The Florida Keys Mosquito Control will not raise property taxes or take money out of reserves, but has still managed to balance its 2013-14 fiscal year budget.
The district was looking at pulling $21,571 out of reserves to balance the budget, but late Thursday, district officials managed to find money in a capital fund to cover the small shortfall, Mosquito Control Commissioner Jack Bridges said.
"I am officially tickled pink," Bridges joked Friday. "We have worked hard in the past couple years to reduce costs, while still providing a quality service."
The district recently reduced its 2013-14 budget from about $10.2 million to $9.75 million, cutting health benefit expenses and reducing overlapping costs.
Mosquito Control is proposing a tax rate that would charge $50 per $100,000 of property value, and generate nearly $9.7 million, according to the district.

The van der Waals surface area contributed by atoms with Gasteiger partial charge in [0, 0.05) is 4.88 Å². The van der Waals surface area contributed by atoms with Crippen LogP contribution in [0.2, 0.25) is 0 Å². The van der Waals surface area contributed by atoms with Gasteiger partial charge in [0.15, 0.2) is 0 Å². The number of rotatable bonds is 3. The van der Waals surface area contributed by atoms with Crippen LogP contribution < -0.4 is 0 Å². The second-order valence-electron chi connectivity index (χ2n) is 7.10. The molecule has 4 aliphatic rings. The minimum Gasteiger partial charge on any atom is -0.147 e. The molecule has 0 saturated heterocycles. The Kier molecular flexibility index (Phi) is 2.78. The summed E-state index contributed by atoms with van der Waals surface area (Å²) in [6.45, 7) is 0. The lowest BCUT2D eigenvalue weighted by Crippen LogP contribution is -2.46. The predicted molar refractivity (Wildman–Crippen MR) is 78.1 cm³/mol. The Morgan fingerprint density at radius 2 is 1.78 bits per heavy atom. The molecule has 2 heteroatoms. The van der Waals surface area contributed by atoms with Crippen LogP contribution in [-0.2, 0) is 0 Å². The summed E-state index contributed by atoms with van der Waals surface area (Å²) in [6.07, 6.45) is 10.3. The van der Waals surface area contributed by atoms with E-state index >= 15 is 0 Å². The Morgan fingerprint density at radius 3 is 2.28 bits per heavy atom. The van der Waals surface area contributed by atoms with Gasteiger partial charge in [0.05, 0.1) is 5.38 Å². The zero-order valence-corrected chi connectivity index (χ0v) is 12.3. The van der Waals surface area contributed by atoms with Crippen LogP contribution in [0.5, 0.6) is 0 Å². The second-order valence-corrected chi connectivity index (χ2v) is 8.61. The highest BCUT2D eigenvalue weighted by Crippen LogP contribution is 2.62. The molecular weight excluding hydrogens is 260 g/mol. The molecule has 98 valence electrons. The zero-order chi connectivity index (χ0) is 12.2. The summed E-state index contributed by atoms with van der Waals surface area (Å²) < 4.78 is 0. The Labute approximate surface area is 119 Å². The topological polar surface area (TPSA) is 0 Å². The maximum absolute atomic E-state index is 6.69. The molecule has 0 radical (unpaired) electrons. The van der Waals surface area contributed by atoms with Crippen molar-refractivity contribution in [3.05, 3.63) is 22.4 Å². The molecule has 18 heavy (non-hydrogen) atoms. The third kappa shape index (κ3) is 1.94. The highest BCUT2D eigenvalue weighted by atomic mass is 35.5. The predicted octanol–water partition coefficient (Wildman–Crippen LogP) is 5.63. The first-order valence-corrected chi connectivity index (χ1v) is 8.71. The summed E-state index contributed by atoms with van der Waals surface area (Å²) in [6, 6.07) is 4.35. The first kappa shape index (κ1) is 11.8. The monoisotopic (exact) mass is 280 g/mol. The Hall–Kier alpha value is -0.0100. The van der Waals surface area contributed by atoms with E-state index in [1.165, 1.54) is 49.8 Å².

During the past two fiscal years, the district did not raise property taxes, but took millions out of reserves to balance its operating budget.
Despite a tight upcoming budget, the district was still able to set aside $80,000 in the upcoming budget to lease or purchase a drone and $300,000 for a new computer system that incorporates GPS technology, enabling field inspectors and helicopter pilots to increase their efficiency.
Bridges attributed the ability to make such necessary high-dollar purchases and still balance the budget to Executive Director Michael Doyle, who was hired two years ago.
"When he came here, I was worried that we were hiring a guy in a white lab coat who likes to look at bugs, but he has turned out to be a first-rate scientist with a great business sense," Bridges said. "He understands business and he understands politics. He is also very well-liked in the community. We are very lucky to have him."
The Mosquito Control board will finalize its budget and property tax rate when it meets at 11 a.m. Sept. 14. The fiscal year starts Oct. 1.
"I think we have come a long way," Commissioner Steve Smith said. "We have a lot of geographic challenges that big, square-chunk counties in the state don't have to deal with."